Kragthorpe: So long WAC — it was fun while it lasted
By Kurt Kragthorpe
Tribune ColumnistFirst published May 16 2012 11:39AM
If the 2012 season serves as the end of Western Athletic Conference football, the league’s obituary will be filled with all kinds of obvious exaggerations.
The reports will describe how the league at various times covered four time zones from Hawaii to Louisiana and stretched almost from Canada to Mexico. They will say the WAC produced a national championship team, a Heisman Trophy winner and three Bowl Championship Series contestants.
The WAC will be remembered for 26 schools — more than one-fifth of the Football Bowl Subdivision membership — having belonged to it, and then being distributed among six other conferences.
Some intra-league, single-game statistics will seem even more fictional, including Scott Mitchell’s 631 passing yards for Utah, LaDainian Tomlinson’s 406 rushing yards for Texas Christian and Jay Miller’s 22 receptions for BYU.
Here lies the WAC: the most entertaining, explosive, evolving conference in college football history.
Conference administrators say the WAC is not dead yet, pointing to a continual makeover during its history with the potential of more moves. Yet after the coming season, only Idaho and New Mexico State will remain as football-playing members.
So a conference that began 50 years ago with Utah and BYU as charter members likely will conclude its football era with Utah State in its ranks. In between? Wow. There was nothing like WAC football.
Think about the flagship programs: Wyoming of the 1960s, Arizona State of the ’70s, BYU of the ’80s, Colorado State of the ’90s and Boise State of the 2000s. Or the Fiesta Bowl and the Holiday Bowl, launched with WAC affiliations, only to outgrow the league. Or BYU’s revolutionary passing offense under coach LaVell Edwards, followed by Utah’s innovations with Jim Fassel and Boise State’s schemes of Chris Petersen.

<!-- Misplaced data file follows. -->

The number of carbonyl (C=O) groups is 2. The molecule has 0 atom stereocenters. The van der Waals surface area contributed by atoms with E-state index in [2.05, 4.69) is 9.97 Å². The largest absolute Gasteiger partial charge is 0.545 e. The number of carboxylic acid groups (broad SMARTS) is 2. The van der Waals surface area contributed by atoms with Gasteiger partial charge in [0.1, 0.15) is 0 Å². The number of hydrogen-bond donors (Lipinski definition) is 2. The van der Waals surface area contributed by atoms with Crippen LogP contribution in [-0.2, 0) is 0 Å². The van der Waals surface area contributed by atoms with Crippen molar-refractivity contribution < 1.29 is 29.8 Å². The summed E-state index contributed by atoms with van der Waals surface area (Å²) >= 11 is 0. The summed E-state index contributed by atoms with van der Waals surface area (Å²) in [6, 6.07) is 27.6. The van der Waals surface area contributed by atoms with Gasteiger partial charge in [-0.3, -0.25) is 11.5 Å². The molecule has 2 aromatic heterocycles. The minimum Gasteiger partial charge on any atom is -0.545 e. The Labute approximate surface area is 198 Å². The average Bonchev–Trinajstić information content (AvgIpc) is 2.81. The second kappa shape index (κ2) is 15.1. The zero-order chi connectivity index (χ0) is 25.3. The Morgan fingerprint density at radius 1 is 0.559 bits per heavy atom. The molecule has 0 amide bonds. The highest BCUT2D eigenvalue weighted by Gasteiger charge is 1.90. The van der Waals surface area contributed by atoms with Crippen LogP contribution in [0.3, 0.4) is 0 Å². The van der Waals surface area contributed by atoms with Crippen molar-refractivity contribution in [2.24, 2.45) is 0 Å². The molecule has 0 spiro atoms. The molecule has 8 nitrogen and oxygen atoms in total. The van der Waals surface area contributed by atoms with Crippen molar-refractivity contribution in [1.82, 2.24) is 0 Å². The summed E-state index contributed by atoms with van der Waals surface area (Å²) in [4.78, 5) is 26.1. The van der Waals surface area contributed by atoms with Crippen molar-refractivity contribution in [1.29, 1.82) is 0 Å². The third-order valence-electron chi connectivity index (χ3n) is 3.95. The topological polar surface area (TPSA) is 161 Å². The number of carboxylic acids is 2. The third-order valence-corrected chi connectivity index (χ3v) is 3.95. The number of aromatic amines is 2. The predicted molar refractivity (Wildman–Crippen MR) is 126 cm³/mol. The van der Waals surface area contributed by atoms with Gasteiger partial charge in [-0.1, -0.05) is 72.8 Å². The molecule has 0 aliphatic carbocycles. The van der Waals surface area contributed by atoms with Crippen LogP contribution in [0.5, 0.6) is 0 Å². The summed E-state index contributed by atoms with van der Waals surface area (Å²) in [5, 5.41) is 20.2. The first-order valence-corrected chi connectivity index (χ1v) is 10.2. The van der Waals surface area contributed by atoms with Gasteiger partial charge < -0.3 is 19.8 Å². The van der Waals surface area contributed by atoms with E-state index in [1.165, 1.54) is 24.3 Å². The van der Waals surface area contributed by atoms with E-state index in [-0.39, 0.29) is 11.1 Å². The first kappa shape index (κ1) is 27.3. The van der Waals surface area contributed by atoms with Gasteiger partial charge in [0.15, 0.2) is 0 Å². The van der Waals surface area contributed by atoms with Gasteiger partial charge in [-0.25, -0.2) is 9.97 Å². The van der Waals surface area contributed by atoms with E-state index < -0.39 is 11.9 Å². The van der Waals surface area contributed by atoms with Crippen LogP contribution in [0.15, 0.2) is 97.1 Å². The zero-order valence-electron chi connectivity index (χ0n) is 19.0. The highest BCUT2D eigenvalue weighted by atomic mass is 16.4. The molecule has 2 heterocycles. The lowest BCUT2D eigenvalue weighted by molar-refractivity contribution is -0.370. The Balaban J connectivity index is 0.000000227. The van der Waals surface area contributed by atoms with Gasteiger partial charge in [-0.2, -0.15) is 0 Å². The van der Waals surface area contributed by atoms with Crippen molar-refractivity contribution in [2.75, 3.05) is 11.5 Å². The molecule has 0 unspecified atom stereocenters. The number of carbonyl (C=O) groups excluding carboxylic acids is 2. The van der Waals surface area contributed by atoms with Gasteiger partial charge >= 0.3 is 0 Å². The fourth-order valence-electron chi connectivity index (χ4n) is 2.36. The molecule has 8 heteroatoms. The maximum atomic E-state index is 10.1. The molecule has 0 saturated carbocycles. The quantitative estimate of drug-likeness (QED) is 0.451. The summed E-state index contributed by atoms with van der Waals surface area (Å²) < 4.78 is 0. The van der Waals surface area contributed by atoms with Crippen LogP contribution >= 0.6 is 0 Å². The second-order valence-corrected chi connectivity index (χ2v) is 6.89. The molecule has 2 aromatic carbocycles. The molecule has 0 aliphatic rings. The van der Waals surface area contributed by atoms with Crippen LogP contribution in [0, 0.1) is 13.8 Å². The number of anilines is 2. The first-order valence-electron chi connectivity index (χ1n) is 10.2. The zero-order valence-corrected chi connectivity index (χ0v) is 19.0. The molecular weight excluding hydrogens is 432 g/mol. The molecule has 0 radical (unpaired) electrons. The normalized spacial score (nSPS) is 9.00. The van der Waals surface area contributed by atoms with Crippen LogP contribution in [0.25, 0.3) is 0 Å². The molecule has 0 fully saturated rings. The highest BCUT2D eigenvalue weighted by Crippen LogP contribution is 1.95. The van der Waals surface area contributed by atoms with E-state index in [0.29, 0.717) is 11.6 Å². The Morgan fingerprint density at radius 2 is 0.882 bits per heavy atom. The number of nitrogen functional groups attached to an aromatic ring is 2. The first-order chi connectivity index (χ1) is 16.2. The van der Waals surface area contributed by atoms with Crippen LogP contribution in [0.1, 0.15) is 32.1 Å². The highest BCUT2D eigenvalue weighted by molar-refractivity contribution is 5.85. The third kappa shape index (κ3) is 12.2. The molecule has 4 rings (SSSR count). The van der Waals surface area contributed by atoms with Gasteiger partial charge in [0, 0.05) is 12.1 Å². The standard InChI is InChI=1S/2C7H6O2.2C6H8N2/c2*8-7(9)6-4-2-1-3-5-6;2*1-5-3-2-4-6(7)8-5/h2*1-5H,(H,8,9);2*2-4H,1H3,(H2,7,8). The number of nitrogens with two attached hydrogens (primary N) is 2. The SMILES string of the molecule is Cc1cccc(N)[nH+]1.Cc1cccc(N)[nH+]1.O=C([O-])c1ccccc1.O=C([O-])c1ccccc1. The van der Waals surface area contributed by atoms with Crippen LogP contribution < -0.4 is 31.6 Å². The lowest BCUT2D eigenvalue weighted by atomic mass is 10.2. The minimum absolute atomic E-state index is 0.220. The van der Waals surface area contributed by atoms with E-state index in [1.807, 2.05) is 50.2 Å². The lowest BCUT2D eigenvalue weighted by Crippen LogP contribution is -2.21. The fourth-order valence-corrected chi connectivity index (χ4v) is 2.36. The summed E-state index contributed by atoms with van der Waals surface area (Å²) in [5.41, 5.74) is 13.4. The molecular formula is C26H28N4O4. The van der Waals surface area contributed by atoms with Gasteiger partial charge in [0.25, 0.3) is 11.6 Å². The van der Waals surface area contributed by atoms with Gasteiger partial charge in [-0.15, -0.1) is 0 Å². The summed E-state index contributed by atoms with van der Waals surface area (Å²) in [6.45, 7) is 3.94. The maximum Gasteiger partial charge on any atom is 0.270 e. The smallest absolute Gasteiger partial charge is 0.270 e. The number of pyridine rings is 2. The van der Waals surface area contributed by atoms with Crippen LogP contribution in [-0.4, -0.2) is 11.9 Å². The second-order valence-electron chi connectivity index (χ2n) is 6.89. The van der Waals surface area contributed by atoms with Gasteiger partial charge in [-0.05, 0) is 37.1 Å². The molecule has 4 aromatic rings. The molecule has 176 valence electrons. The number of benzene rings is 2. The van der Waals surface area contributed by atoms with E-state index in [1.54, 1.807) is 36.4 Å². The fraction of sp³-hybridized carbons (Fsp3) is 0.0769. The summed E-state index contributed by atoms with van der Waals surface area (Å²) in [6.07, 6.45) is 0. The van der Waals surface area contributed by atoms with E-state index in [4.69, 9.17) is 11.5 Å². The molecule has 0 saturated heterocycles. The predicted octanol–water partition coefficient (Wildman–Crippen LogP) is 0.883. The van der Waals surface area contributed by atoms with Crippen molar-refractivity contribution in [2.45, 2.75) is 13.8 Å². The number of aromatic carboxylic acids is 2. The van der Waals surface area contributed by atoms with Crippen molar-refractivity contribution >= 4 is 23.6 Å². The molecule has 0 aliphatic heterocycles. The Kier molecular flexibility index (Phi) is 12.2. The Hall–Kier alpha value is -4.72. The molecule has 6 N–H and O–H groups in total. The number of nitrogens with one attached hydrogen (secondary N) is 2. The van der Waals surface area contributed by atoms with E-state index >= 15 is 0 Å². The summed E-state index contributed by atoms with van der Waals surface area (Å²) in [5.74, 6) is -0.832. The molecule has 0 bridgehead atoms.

You could say nobody ever played any defense in this league, but that would not explain how San Jose State’s winning touchdown against Rice in 2004 was scored via an interception return — in a 70-63 victory. Afterward, SJSU coach Fitz Hill said, "The conventional rules of football did not apply."
That’s the WAC.
Boise State outlasted Nevada 69-67 in four overtimes in 2007. BYU (led by Ty Detmer) and San Diego State (Marshall Faulk) might have topped that, except that overtime rules were not in place in 1991, when they settled for a 52-52 tie. Hawaii’s Colt Brennan threw 75 passes in a 2007 game, a year after New Mexico State’s Chase Holbrook completed 50 passes. San Jose State gained 849 yards against Nevada in 2001. Utah beat Texas-El Paso by 76 points in 1973.
So what will have killed the WAC? Expansion, the phenomenon that has been occurring since 1978, when Arizona and Arizona State joined the Pac-10. Personally, I would love to have watched BYU and Utah try to consistently match ASU’s standards for decades to come.
The ’80s were stable, but then came all kinds of upheaval: the sudden growth to 16 teams, the eight-school break that created the Mountain West and then reactionary moves that have continued through this spring.
Utah State became one of the linchpins. BYU also played a role in 2010 by going independent in football and intending to join the WAC in other sports. That part of the plan fell apart, mostly because the Mountain West responded by luring Fresno State and Nevada from the WAC.
The MWC’s additions of Utah State and San Jose State came after the losses of Boise State and San Diego State to the Big East, which suffered from a long sequence of events that can be traced to Nebraska’s joining the Big Ten. Conference USA and the Sun Belt also picked off WAC members.
So with seven teams, only one (SJSU) of which joined the conference prior to this century, the WAC will stage a 51st and presumably final football season in 2012. All these years after being so bitter when the conference was created, Utah State is positioned to become the last WAC champion.